Sexual Injustice: Supreme Court Decisions from Griswold to Roe

By Marc Stein | Go to book overview

7 :
Forgetting Boutilier

As a profoundly and transparently conservative ruling, Boutilier presented problems for those committed to the notion that the Court’s doctrine was expansively liberal and liberalizing. Much of the mainstream and legal press resolved this problem by ignoring Boutilier, downplaying its significance, or emphasizing that the ruling concerned the limited rights of aliens rather than the full rights of citizens. As for judges, some acknowledged the central holdings of Boutilier, but others found ways to limit and qualify the decision’s conservative meanings. Gay and lesbian periodicals initially denounced the ruling in Boutilier, but soon began to ignore and forget the case, partly because it concerned aliens, partly because it was not viewed as a useful precedent, and partly because of the historical amnesia that developed after New York City’s Stonewall riots of 1969, when many gay liberationists and lesbian feminists began to dismiss the homophile struggles of the past. Clive Boutilier was ignored and forgotten as well. Deported from U.S. territorial space, he was also deported from U.S. collective memory.


Mainstream Media

In November 1967, the New York Times Magazine published “Civil Rights and the Homosexual,” a lengthy article asserting that “attitudes toward homosexuality seem to be changing,” but “laws are not.” Accompanying the text by journalist Webster Schott was a photograph of a homophile movement demonstration in Philadelphia with a caption that declared, “Our sex attitudes have been updated—in some ways, drastically—but our sex laws are still those a Mayflower Pilgrim would approve.” According to Schott, “To make private sexual acts between consenting adults an issue of morality, not law, is the first goal of those who care about the phenomenon of homosexuality in the United States.” He observed, however, that “the United States homosexual wants more than freedom from prosecution as a sodomite.” Activist Drew Shafer was quoted as saying that the “average homosexual … would really like to feel like a citizen.” Summarizing Shafer’s point, Schott wrote that the homosexual “wants to be free to pursue homosexual love, free to serve in the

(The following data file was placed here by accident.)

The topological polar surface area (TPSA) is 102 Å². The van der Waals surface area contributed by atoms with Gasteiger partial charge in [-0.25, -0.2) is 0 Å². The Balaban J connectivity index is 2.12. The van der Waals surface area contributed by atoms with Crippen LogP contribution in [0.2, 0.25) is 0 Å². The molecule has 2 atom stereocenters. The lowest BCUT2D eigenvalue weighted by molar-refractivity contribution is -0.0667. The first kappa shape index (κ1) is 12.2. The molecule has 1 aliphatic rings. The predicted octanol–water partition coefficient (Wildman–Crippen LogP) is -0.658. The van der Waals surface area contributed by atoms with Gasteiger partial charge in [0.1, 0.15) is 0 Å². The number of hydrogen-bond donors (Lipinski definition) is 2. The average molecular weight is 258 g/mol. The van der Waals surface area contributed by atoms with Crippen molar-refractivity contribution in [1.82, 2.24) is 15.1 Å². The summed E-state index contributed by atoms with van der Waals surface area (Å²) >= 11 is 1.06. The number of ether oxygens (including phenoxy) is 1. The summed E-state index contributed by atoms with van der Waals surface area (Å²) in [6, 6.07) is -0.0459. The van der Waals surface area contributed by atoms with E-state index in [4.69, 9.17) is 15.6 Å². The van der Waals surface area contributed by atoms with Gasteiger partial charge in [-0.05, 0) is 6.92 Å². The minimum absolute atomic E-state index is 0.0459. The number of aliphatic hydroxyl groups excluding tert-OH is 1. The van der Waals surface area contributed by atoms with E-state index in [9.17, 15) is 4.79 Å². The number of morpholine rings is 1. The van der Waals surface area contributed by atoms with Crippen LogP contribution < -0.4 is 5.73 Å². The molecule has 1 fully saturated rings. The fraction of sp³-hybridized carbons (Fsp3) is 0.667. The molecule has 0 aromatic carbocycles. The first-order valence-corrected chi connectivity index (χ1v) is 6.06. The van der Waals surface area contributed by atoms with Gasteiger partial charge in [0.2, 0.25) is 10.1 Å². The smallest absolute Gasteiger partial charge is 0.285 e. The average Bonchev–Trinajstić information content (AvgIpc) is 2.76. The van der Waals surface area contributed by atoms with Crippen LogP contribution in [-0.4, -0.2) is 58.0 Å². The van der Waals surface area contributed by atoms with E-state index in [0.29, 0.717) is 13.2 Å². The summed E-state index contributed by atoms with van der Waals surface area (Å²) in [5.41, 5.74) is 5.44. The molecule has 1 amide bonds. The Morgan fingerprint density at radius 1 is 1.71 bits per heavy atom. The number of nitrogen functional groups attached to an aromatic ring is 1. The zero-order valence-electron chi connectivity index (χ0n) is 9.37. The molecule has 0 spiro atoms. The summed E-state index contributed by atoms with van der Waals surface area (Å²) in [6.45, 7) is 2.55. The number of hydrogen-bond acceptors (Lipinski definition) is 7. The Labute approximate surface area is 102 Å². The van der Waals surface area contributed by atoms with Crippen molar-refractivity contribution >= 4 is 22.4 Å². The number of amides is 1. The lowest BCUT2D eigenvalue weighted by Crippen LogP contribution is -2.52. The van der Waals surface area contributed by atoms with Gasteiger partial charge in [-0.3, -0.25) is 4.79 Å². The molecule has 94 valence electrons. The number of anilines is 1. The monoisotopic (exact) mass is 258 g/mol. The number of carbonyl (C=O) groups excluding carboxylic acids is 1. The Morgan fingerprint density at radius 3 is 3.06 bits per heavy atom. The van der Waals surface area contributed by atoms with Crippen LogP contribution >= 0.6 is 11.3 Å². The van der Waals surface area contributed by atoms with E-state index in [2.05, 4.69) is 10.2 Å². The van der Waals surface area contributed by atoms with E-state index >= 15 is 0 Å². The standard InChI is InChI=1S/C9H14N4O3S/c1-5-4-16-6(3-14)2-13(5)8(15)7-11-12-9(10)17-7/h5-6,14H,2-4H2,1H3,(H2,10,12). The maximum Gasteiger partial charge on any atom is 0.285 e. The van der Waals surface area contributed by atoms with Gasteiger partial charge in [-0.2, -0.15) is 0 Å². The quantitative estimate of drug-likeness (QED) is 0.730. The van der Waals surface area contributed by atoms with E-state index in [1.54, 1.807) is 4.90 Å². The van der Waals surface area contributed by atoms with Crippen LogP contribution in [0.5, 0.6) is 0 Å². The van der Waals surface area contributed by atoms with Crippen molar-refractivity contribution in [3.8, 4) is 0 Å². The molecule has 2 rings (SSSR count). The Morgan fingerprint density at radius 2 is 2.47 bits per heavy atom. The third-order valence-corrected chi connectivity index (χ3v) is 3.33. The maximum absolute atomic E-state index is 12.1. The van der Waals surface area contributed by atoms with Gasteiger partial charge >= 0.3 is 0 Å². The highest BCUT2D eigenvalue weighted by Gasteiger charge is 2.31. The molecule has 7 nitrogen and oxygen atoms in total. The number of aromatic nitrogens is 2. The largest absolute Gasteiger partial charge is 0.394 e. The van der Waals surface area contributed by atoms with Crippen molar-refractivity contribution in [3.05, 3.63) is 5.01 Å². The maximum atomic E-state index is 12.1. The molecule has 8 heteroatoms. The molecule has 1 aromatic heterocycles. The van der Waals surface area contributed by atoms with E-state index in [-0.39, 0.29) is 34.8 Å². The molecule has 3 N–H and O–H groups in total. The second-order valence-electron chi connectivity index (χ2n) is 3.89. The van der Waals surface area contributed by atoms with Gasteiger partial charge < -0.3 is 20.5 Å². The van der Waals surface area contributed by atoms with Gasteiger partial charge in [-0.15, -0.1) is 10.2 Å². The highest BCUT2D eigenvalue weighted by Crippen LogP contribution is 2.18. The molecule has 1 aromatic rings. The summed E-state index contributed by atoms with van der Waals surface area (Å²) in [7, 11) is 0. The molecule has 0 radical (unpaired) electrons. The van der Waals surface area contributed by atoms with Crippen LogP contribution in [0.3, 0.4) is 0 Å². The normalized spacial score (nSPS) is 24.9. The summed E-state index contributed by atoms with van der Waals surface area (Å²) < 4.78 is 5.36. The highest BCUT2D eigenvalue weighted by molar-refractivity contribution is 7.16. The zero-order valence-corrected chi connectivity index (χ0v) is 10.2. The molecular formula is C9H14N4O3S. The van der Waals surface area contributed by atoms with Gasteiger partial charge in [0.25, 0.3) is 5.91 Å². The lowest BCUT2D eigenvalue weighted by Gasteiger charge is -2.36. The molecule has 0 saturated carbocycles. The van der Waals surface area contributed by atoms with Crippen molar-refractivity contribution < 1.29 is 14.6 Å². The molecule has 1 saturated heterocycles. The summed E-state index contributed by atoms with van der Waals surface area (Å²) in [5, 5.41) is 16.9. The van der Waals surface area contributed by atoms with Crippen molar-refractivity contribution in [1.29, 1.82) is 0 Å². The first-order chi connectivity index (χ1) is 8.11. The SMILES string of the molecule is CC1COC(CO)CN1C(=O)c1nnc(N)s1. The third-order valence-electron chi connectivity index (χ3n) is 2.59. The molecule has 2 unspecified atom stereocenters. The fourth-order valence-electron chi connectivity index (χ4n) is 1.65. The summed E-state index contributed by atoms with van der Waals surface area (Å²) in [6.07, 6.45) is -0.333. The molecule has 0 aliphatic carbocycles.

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Sexual Injustice: Supreme Court Decisions from Griswold to Roe
Table of contents

Table of contents

  • Title Page iii
  • Contents v
  • Preface vii
  • Introduction 1
  • Part 1 - Decisions and Doctrines 25
  • 1 - Liberalization’s Limits from Griswold to Roe 27
  • 2 - Consistent Conservatism in Boutilier 57
  • Part 2 - Activists and Advocates 95
  • 3 - Liberalization’s Lawyers 97
  • 4 - Boutilier’s Defenders 133
  • 5 - Boutilier’s Defense 171
  • Part 3 - Readings and Readers 205
  • 6 - Remembering Griswold to Roe 207
  • 7 - Forgetting Boutilier 243
  • Epilogue 279
  • Notes 303
  • Acknowledgments 345
  • Index 349
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